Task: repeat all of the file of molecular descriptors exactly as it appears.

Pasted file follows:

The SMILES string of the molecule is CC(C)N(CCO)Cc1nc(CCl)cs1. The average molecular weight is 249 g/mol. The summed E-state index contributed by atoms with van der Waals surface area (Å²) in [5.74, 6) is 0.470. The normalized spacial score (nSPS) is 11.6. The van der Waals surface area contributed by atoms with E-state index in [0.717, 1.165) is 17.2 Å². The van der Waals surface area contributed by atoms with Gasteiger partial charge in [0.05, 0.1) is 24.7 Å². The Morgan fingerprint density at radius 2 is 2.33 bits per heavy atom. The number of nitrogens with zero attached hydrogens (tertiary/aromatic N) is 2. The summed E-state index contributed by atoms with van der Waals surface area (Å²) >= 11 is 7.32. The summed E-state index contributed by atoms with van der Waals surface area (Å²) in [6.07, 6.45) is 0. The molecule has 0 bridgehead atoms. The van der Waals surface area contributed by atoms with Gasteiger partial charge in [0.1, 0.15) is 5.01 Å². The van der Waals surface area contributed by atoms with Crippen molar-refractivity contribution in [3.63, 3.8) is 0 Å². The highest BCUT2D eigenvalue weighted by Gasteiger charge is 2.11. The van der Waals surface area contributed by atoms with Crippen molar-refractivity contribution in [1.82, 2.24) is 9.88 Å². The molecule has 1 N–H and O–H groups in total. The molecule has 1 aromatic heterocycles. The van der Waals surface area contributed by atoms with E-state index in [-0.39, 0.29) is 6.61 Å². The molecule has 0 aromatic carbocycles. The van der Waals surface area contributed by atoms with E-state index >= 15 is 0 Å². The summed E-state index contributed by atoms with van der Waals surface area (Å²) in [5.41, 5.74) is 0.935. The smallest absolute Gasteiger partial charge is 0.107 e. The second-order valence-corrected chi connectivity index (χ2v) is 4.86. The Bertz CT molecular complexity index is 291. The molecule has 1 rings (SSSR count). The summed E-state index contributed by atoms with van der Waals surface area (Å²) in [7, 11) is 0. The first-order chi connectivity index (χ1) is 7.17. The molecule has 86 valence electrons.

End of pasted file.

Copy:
The SMILES string of the molecule is CC(C)N(CCO)Cc1nc(CCl)cs1. The average molecular weight is 249 g/mol. The summed E-state index contributed by atoms with van der Waals surface area (Å²) in [5.74, 6) is 0.470. The normalized spacial score (nSPS) is 11.6. The van der Waals surface area contributed by atoms with E-state index in [0.717, 1.165) is 17.2 Å². The van der Waals surface area contributed by atoms with Gasteiger partial charge in [0.05, 0.1) is 24.7 Å². The Morgan fingerprint density at radius 2 is 2.33 bits per heavy atom. The number of nitrogens with zero attached hydrogens (tertiary/aromatic N) is 2. The summed E-state index contributed by atoms with van der Waals surface area (Å²) >= 11 is 7.32. The summed E-state index contributed by atoms with van der Waals surface area (Å²) in [6.07, 6.45) is 0. The molecule has 0 bridgehead atoms. The van der Waals surface area contributed by atoms with Gasteiger partial charge in [0.1, 0.15) is 5.01 Å². The van der Waals surface area contributed by atoms with Crippen molar-refractivity contribution in [3.63, 3.8) is 0 Å². The highest BCUT2D eigenvalue weighted by Gasteiger charge is 2.11. The van der Waals surface area contributed by atoms with Crippen molar-refractivity contribution in [1.82, 2.24) is 9.88 Å². The molecule has 1 N–H and O–H groups in total. The molecule has 1 aromatic heterocycles. The van der Waals surface area contributed by atoms with E-state index in [-0.39, 0.29) is 6.61 Å². The molecule has 0 aromatic carbocycles. The van der Waals surface area contributed by atoms with E-state index >= 15 is 0 Å². The summed E-state index contributed by atoms with van der Waals surface area (Å²) in [5.41, 5.74) is 0.935. The smallest absolute Gasteiger partial charge is 0.107 e. The second-order valence-corrected chi connectivity index (χ2v) is 4.86. The Bertz CT molecular complexity index is 291. The molecule has 1 rings (SSSR count). The summed E-state index contributed by atoms with van der Waals surface area (Å²) in [7, 11) is 0. The first-order chi connectivity index (χ1) is 7.17. The molecule has 86 valence electrons.